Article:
President Teddy Roosevelt had a famous remark that goes “Speak softly and carry a big stick”, however, what if your stick is too big to carry? A little over six months ago, President Obama announced that there would be significant cuts to military spending in an effort to create “leaner” armed forces. Contrary to those statements and many others related to shrinking the debt, the Navy recently revealed plans of their latest high-tech toy and the exuberant price tag attached to it. The AP reports on the next war machine that will soon be cruising the Pacific:
“A super-stealthy warship that could underpin the U.S. Navy’s China strategy will be able to sneak up on coastlines virtually undetected and pound targets with electromagnetic ‘railguns’ right out of a sci-fi movie.
But at more than $3 billion a pop, critics say the new DDG-1000 destroyer sucks away funds that could be better used to bolster a thinly stretched conventional fleet. One outspoken admiral in China has scoffed that all it would take to sink the high-tech American ship is an armada of explosive-laden fishing boats.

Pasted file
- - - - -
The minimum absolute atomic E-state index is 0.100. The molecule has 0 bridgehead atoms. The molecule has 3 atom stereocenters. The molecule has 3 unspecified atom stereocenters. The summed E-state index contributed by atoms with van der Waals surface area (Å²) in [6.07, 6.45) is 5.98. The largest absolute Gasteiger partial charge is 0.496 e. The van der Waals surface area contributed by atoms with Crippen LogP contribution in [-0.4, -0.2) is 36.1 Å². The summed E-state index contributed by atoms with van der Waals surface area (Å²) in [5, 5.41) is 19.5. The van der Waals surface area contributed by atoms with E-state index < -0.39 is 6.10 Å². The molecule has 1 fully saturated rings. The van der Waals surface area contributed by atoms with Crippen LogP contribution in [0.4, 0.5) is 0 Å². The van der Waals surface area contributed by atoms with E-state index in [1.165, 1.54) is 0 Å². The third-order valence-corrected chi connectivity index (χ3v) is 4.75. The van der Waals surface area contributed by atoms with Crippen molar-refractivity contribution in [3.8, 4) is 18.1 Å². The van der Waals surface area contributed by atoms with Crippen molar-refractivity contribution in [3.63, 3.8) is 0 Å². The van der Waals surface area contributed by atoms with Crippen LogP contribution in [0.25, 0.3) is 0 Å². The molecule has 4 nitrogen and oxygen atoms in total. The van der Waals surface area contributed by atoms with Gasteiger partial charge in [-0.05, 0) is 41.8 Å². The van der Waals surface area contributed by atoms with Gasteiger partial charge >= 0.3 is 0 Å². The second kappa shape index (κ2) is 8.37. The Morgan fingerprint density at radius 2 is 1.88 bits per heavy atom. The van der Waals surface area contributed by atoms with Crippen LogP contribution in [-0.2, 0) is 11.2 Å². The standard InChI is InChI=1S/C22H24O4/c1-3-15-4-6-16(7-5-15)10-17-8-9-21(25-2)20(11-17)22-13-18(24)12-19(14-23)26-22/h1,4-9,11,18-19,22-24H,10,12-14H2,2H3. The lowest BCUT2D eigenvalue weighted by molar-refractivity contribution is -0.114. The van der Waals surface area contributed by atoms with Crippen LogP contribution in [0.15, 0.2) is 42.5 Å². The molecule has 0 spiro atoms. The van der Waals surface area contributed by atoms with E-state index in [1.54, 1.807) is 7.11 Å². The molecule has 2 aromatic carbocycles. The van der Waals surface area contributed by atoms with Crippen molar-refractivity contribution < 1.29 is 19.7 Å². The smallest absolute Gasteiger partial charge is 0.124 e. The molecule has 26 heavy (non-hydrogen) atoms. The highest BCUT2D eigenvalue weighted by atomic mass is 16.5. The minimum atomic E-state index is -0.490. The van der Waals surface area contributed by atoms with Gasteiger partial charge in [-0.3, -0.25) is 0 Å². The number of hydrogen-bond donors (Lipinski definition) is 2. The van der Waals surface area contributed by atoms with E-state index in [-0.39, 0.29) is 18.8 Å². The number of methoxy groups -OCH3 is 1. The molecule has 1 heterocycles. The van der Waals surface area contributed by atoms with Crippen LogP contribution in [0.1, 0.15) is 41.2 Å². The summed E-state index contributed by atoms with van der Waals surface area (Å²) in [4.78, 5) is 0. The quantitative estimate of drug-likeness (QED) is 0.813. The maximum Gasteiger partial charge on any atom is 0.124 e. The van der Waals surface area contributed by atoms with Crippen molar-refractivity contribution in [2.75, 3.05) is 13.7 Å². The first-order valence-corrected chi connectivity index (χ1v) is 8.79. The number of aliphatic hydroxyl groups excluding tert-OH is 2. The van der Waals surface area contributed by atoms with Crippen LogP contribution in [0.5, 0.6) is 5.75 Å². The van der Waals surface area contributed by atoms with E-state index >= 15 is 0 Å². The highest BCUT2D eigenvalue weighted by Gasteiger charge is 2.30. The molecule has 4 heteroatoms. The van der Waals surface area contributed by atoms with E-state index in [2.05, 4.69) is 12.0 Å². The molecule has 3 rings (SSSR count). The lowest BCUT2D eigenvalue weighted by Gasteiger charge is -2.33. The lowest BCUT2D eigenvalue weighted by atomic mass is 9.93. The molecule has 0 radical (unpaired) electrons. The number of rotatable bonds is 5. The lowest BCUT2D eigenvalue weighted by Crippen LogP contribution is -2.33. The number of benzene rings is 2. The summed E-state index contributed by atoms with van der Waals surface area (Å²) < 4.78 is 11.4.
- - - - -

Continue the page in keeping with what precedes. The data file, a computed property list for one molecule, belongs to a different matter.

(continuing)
With the first of the new ships set to be delivered in 2014, the stealth destroyer is being heavily promoted by the Pentagon as the most advanced destroyer in history _ a silver bullet of stealth. It has been called a perfect fit for what Washington now considers the most strategically important region in the world _ Asia and the Pacific.”
“But cost overruns and technical delays have left many defense experts wondering if the whole endeavor was too focused on futuristic technologies for its own good.
They point to the problem-ridden F-22 stealth jet fighter, which was hailed as the most advanced fighter ever built but was cut short because of prohibitive costs. Its successor, the F-35 Joint Strike Fighter, has swelled up into the most expensive procurement program in Defense Department history.”
“But the destroyers’ $3.1 billion price tag, which is about twice the cost of the current destroyers and balloons to $7 billion each when research and development is added in, nearly sank it in Congress. Though the Navy originally wanted 32 of them, that was cut to 24, then seven.
Now, just three are in the works.”
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